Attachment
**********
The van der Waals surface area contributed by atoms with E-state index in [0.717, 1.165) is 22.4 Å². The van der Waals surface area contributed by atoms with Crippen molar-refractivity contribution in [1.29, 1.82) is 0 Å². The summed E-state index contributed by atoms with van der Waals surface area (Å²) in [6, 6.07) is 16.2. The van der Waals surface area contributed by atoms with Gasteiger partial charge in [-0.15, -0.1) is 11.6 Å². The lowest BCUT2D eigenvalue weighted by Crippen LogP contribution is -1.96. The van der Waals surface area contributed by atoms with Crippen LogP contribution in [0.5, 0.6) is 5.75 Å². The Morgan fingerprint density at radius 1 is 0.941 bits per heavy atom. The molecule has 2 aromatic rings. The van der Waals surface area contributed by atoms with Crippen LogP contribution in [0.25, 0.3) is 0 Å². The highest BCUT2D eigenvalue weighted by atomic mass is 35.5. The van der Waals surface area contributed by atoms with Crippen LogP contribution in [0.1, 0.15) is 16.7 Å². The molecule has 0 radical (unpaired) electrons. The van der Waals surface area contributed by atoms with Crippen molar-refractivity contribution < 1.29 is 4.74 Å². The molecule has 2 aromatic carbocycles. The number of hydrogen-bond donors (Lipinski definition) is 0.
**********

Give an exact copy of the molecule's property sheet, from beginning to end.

The van der Waals surface area contributed by atoms with E-state index in [0.717, 1.165) is 22.4 Å². The van der Waals surface area contributed by atoms with Crippen molar-refractivity contribution in [1.29, 1.82) is 0 Å². The summed E-state index contributed by atoms with van der Waals surface area (Å²) in [6, 6.07) is 16.2. The van der Waals surface area contributed by atoms with Gasteiger partial charge in [-0.15, -0.1) is 11.6 Å². The lowest BCUT2D eigenvalue weighted by Crippen LogP contribution is -1.96. The van der Waals surface area contributed by atoms with Crippen LogP contribution in [0.5, 0.6) is 5.75 Å². The Morgan fingerprint density at radius 1 is 0.941 bits per heavy atom. The molecule has 2 aromatic rings. The van der Waals surface area contributed by atoms with Crippen LogP contribution in [0.25, 0.3) is 0 Å². The highest BCUT2D eigenvalue weighted by atomic mass is 35.5. The van der Waals surface area contributed by atoms with Crippen LogP contribution in [0.1, 0.15) is 16.7 Å². The molecule has 0 radical (unpaired) electrons. The van der Waals surface area contributed by atoms with Crippen molar-refractivity contribution < 1.29 is 4.74 Å². The molecule has 2 aromatic carbocycles. The number of hydrogen-bond donors (Lipinski definition) is 0.